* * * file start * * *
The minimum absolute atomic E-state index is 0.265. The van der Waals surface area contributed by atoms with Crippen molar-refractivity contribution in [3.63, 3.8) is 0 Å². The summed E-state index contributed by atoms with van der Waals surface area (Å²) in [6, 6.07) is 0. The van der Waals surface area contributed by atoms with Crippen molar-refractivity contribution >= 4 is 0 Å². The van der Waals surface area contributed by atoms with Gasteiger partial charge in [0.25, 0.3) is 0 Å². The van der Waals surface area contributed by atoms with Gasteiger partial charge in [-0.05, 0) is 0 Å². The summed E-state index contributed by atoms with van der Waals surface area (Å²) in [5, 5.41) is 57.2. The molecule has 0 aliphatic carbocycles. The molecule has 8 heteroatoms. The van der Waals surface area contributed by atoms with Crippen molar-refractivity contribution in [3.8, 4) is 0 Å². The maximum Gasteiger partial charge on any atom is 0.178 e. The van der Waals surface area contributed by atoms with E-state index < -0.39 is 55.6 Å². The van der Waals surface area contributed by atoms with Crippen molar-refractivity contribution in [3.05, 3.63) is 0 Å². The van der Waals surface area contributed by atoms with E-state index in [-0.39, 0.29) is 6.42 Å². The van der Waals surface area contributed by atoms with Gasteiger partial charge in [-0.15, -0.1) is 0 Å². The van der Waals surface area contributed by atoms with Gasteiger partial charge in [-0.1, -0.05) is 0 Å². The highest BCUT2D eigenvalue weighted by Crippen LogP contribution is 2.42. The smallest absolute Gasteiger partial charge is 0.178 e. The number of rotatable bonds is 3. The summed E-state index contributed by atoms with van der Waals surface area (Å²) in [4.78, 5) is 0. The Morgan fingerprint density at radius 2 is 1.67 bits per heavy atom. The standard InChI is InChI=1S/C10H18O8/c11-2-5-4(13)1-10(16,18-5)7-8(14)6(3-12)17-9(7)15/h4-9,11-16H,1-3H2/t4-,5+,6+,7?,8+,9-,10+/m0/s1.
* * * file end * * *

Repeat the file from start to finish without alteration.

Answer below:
The minimum absolute atomic E-state index is 0.265. The van der Waals surface area contributed by atoms with Crippen molar-refractivity contribution in [3.63, 3.8) is 0 Å². The summed E-state index contributed by atoms with van der Waals surface area (Å²) in [6, 6.07) is 0. The van der Waals surface area contributed by atoms with Crippen molar-refractivity contribution >= 4 is 0 Å². The van der Waals surface area contributed by atoms with Gasteiger partial charge in [0.25, 0.3) is 0 Å². The van der Waals surface area contributed by atoms with Gasteiger partial charge in [-0.05, 0) is 0 Å². The summed E-state index contributed by atoms with van der Waals surface area (Å²) in [5, 5.41) is 57.2. The molecule has 0 aliphatic carbocycles. The molecule has 8 heteroatoms. The van der Waals surface area contributed by atoms with Crippen molar-refractivity contribution in [3.8, 4) is 0 Å². The maximum Gasteiger partial charge on any atom is 0.178 e. The van der Waals surface area contributed by atoms with E-state index < -0.39 is 55.6 Å². The van der Waals surface area contributed by atoms with Crippen molar-refractivity contribution in [3.05, 3.63) is 0 Å². The van der Waals surface area contributed by atoms with E-state index in [-0.39, 0.29) is 6.42 Å². The van der Waals surface area contributed by atoms with Gasteiger partial charge in [-0.15, -0.1) is 0 Å². The van der Waals surface area contributed by atoms with Gasteiger partial charge in [-0.1, -0.05) is 0 Å². The highest BCUT2D eigenvalue weighted by Crippen LogP contribution is 2.42. The smallest absolute Gasteiger partial charge is 0.178 e. The number of rotatable bonds is 3. The summed E-state index contributed by atoms with van der Waals surface area (Å²) in [4.78, 5) is 0. The Morgan fingerprint density at radius 2 is 1.67 bits per heavy atom. The standard InChI is InChI=1S/C10H18O8/c11-2-5-4(13)1-10(16,18-5)7-8(14)6(3-12)17-9(7)15/h4-9,11-16H,1-3H2/t4-,5+,6+,7?,8+,9-,10+/m0/s1.